Mirror plea fails on legal liability fears
Wylye Valley residents have been left frustrated by Highways Agency officials, who said they could not replace a road mirror at a dangerous junction for fear of litigation.
On Thursday, senior Highways Agency managers attended the Warminster Area Board meeting to discuss safety at the A36/Manor Road junction at Upton Lovell, where they intend to impose a restriction preventing drivers exiting the village.
There were six serious accidents at or near the junction between July 2011 and June 2012, including three deaths; the last that of village resident Stanley “Rocky” Knight in June, just hours after the agency put up a new mirror.
Mr Knight’s daughter, Jenny, who was involved in a crash at the junction two years ago, was among those at the meeting calling for the mirror to be replaced.
“Like many people here, I have to deal with the real emotional and physical consequences of that junction,” she said.
“Rocky knew that junction like the back of his hand. Using it was so much easier with the old mirror. With the current small mirror, it is too dangerous.”
She pleaded: “Please do something before another family ends up in my position.”
Upton Lovell Parish Council chairman Jon Perrett read from a statement which echoed her views. He said: “We know a long-term solution is required to make it safe.
“Between now and then, we want a mirror like the old one, which served the village well.”
However, regional planning manager Andrew Page-Dove said the agency could not replace the mirror – which gives scarcely two seconds of warning of on-coming traffic – for fear of being found liable should an accident occur.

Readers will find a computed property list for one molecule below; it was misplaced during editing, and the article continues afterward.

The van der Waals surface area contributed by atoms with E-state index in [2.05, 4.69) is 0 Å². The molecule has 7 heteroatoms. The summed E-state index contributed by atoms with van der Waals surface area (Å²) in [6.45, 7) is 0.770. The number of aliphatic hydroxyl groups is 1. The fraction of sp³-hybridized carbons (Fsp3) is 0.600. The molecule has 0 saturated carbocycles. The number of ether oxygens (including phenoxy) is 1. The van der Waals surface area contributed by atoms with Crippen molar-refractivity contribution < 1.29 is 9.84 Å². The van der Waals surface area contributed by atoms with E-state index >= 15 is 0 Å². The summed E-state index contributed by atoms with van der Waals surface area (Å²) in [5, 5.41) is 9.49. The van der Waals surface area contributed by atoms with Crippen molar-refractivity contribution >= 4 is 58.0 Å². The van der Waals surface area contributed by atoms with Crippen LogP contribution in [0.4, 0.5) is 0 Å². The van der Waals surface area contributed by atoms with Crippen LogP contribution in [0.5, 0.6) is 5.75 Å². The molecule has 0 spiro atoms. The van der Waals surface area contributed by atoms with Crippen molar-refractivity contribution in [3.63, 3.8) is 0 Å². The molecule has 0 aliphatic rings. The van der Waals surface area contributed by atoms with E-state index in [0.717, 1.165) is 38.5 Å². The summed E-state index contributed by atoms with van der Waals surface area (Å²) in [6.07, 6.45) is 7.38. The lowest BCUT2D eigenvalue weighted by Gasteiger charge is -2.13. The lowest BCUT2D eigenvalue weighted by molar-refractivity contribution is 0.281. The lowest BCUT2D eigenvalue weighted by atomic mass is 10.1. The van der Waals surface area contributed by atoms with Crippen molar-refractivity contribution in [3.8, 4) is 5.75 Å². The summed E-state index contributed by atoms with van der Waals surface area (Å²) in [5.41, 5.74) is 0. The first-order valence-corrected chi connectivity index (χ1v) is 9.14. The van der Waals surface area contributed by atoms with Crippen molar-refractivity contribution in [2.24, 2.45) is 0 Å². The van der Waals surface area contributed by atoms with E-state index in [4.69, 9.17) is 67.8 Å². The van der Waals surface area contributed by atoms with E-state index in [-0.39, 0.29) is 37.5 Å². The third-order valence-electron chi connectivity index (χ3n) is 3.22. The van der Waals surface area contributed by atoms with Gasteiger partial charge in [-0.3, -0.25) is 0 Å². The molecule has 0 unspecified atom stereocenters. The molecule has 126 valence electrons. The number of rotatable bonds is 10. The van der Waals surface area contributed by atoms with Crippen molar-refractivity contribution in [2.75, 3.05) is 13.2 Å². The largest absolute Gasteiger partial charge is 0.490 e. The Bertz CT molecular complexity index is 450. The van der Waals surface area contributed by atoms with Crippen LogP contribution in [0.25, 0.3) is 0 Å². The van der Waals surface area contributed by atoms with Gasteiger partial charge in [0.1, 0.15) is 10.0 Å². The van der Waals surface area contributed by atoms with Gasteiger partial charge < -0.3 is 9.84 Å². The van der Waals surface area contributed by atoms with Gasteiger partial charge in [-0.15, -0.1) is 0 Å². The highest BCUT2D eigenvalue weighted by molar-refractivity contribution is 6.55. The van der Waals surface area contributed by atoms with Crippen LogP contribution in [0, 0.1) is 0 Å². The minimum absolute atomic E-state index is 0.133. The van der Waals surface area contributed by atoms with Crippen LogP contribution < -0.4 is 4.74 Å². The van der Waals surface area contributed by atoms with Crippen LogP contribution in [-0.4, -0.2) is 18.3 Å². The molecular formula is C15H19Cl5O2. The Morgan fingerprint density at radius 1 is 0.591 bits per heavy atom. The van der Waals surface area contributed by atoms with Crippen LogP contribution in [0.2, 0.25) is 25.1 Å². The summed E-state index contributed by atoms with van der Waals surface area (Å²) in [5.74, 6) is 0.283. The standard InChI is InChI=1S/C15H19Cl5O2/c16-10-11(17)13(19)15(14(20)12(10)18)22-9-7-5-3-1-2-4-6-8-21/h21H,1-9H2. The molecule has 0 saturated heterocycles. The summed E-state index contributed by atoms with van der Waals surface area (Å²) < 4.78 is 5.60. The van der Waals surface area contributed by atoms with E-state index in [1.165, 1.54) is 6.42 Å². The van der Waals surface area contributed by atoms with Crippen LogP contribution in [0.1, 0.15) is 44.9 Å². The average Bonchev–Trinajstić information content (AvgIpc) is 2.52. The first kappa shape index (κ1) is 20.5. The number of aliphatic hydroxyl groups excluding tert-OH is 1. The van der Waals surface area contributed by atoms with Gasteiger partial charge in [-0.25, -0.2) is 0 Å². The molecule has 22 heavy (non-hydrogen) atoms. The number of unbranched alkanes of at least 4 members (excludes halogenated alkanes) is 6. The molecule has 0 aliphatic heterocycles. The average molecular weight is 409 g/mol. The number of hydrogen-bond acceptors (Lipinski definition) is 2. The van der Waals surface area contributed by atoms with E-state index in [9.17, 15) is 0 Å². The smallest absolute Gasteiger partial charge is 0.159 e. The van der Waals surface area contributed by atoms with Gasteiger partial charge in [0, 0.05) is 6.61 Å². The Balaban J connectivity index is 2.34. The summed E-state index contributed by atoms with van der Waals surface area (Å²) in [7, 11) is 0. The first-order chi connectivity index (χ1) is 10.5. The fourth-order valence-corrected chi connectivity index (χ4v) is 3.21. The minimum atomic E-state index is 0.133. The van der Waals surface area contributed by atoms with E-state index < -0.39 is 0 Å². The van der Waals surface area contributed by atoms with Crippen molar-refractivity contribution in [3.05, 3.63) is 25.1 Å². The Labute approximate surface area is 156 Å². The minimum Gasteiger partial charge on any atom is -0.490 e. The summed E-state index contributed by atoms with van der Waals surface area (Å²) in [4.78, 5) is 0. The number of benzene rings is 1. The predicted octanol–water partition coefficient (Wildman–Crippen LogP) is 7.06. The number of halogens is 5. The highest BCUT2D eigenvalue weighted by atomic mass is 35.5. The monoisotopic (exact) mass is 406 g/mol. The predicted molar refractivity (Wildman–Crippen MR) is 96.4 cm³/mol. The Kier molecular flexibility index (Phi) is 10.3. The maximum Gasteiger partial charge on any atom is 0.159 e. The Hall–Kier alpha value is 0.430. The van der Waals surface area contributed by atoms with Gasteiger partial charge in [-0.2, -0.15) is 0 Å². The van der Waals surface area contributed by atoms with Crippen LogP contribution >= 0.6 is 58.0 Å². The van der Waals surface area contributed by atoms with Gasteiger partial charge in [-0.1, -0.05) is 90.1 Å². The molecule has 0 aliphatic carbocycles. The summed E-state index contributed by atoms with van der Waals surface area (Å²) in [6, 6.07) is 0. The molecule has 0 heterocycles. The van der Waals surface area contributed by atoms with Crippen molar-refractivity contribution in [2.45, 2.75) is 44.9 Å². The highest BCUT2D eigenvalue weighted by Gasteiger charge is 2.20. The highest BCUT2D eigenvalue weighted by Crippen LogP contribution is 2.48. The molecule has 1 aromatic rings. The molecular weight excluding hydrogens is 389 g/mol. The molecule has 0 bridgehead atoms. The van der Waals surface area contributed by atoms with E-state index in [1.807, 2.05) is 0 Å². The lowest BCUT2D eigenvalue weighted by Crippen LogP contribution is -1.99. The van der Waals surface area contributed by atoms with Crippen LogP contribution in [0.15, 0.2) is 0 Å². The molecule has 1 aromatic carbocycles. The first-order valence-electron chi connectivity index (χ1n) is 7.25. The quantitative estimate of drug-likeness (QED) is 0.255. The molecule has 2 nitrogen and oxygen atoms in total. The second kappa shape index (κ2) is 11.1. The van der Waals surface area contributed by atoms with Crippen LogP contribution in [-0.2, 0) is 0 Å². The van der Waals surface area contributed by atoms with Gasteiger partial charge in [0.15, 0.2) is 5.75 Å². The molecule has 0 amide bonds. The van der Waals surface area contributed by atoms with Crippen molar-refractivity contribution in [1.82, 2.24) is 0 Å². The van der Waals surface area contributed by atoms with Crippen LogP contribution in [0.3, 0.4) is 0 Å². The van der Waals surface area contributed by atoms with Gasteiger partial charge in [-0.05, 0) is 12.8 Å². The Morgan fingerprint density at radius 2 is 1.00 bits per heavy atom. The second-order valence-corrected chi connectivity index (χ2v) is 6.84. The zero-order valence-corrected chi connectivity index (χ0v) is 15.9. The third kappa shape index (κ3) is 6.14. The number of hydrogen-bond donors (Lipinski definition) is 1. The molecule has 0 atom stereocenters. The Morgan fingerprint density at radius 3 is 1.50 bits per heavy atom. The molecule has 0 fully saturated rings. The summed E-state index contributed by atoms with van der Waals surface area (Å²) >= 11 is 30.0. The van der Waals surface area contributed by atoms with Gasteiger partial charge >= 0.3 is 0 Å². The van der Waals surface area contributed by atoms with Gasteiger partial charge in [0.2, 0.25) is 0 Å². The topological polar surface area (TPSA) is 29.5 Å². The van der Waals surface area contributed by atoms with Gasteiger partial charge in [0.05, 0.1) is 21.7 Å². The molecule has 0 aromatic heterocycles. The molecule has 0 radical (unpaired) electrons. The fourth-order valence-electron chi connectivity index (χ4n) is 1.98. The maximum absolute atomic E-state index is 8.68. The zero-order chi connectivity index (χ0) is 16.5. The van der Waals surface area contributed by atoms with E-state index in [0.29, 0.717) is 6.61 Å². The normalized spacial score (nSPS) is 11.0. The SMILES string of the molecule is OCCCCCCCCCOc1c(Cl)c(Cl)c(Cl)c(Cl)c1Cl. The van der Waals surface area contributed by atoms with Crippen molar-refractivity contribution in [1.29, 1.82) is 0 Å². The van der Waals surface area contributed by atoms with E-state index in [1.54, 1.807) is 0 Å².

Upton Lovell residents were joined by farmers and business owners at Warminster Civic Centre meeting, in opposing a proposed “experimental traffic order” to prevent traffic exiting, and possibly entering, the village.
They argued that the back route out of the village was itself a dangerous road, un-gritted in the winter, and that it was soon to be closed while bridge strengthening work was carried out by Network Rail, potentially leaving the village isolated.
Councillor Perrett said: “This is not what we want. We want an appropriate mirror which is fit for purpose.
“Rather than fix the mistake made with the replacement, you want to isolate the village from the community.”
When board chairman Andrew Davies asked if temporary traffic lights had been considered as an alternative to the order, Mr Page-Dove admitted that they had not.
He said no decision had been made on any short or long-term solution to problems at the junction and on the A36 in general.
He added that the agency would prefer to have Wiltshire Council’s support if it were to impose the traffic order, but could go ahead alone if it was deemed necessary.
Yesterday, a Highways Agency spokesman said the body was still considering feedback from the area board meeting.
A full inquest on Mr Knight is expected to take place in January.
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